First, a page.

There were 14,558 housing units at an average density of 1,116.4 per square mile (431.0/km²), of which 9,713 (74.6%) were owner-occupied, and 3,304 (25.4%) were occupied by renters. The homeowner vacancy rate was 2.0%; the rental vacancy rate was 4.4%. 17,689 people (73.2% of the population) lived in owner-occupied housing units and 6,254 people (25.9%) lived in rental housing units.

2000[edit]

As of the census[9] of 2000, there were 24,157 people, 13,048 households, and 5,884 families residing in the city. The population density was 2,099.5 inhabitants per square mile (810.3/km²). There were 14,267 housing units at an average density of 1,240.0 per square mile (478.6/km²). The racial makeup of the city was 88.91% White, 1.44% African American, 0.30% Native American, 5.74% Asian, 0.18% Pacific Islander, 1.28% from other races, and 2.16% from two or more races. Hispanic or Latino of any race were 6.43% of the population.

There were 13,048 households, out of which 13.8% had children under the age of 18 living with them, 38.2% were married couples living together, 5.3% had a female householder with no husband present, and 54.9% were non-families. Of all households, 48.8% were made up of individuals and 34.5% had someone living alone who was 65 years of age or older. The average household size was 1.83 and the average family size was 2.65.

In the city the population was spread out with 13.3% under the age of 18, 4.0% from 18 to 24, 21.5% from 25 to 44, 23.7% from 45 to 64, and 37.5% who were 65 years of age or older. The median age was 54 years. For every 100 females there were 78.3 males. For every 100 females age 18 and over, there were 75.4 males.

The median income for a household in the city was $42,079, and the median income for a family was $72,071. Males had a median income of $61,654 versus $41,615 for females. The per capita income for the city was $34,589. About 3.2% of families and 5.5% of the population were below the poverty line, including 6.2% of those under age 18 and 5.3% of those age 65 or over.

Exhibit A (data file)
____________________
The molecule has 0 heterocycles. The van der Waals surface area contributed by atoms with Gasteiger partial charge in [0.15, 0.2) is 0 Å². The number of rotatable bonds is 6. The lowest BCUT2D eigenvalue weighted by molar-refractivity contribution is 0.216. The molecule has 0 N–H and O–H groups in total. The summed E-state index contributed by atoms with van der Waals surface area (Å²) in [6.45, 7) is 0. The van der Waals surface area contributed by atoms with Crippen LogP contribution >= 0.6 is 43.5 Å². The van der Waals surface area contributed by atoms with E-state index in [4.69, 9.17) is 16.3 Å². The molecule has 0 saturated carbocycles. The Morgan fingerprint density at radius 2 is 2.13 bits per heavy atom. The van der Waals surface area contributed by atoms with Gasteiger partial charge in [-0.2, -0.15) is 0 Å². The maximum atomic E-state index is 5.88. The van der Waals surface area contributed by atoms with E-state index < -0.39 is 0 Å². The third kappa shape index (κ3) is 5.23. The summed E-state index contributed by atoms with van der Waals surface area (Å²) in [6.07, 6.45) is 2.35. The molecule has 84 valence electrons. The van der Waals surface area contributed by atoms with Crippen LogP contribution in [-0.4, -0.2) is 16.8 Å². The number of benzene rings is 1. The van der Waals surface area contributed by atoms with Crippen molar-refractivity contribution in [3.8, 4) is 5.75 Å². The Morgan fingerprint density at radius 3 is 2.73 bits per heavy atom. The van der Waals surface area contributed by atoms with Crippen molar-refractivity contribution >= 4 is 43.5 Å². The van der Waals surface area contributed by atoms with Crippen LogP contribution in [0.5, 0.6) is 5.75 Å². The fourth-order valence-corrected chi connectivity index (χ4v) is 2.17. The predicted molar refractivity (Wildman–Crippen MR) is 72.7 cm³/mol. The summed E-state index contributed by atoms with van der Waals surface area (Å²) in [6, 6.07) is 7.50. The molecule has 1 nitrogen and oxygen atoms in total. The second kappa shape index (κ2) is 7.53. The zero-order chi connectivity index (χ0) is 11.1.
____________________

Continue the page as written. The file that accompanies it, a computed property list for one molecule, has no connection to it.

Economy[edit]

The major employer in Seal Beach is The Boeing Company, employing roughly 1,000 people. Its facility was originally built to manufacture the second stage of the Saturn V rocket for NASA's Apollo manned space flight missions to the Moon and for the Skylab program. Boeing Homeland Security & Services (airport security, etc.) is based in Seal Beach and Boeing Space & Intelligence Systems (satellite systems and classified programs) is headquartered in Seal Beach.

Top employers[edit]

According to the City's 2009 Comprehensive Annual Financial Report,[10] the top employers in the city are:

# Employer # of employees
1 Boeing 1,000
2 MagTek 250
3 Siemens Medical Solutions 200
4 Target 200
5 First Team Real Estate 150
6 Farmers & Merchants Bank of Long Beach 150
7 Bixby Ranch Company 135
8 Kohl's 121
9 Spaghettini Grill and Lounge 105
10 Albertsons 100
11 Custom Building Products 96
12 Autism Partnership 95
13 P2F Holdings 85
14 Health Net 75
15 Original Parts Group 75
16 BakerCorp 71

Arts and culture[edit]

"Anaheim Landing" on an 1875 map.

Annual cultural events[edit]

The Lions Club Pancake Breakfast in April and its Fish Fry (started in 1943) in July are two of the biggest events in Seal Beach. There has been a Rough Water Swim the same weekend as the Fish Fry since the 1960s. The Seal Beach Chamber of Commerce sponsors many events, including: a Classic Car Show in April, a Summer Concert series in July & August, the Christmas Parade in December along with Santa & the Reindeer. Also in the fall is the Kite Festival in September.

Music[edit]

The record label Mash Down Babylon Records is based in Seal Beach, operated out of a garage known as The Elizabethan. The label was founded by Matt Embree, lead vocalist and guitarist in the Seal Beach-based progressive rock/post-hardcore band RX Bandits.

Other points of interest[edit]

Anaheim Landing (now Seal Beach), 1891.

On Electric Avenue where the railroad tracks used to run, there is the Red Car Museum which features a restored Pacific Electric Railway Red Car.[11] The Red Car trolley tracks once passed through Seal Beach going south to the Balboa Peninsula in Newport Beach. Going north into Long Beach a rider could then take the Red Cars through much of Los Angeles County.

Seal Beach is also home to the Bay Theatre, a popular venue for independent film and revival screenings.

The Seal Beach National Wildlife Refuge is located on part of the Naval Weapons Station Seal Beach. Much of the refuge's 911 acres (3.69 km2) is the remnant of the saltwater marsh in the Anaheim Bay estuary (the rest of the marsh became the bayside community of Huntington Harbour, which is part of Huntington Beach). Three endangered species, the light-footed Clapper Rail, the California Least Tern, and the Belding's Savannah Sparrow, can be found nesting in the refuge. With the loss and degradation of coastal wetlands in California, the remaining habitat, including the Bolsa Chica Ecological Reserve in Huntington Beach and Upper Newport Bay in Newport Beach, has become much more important for migrating and wintering shorebirds, waterfowl, and seabirds. Although the refuge is a great place for birdwatching, because it is part of the weapons station, access is limited and usually restricted to once-a-month tours.

Recreation[edit]

Seal Beach on a crowded summer afternoon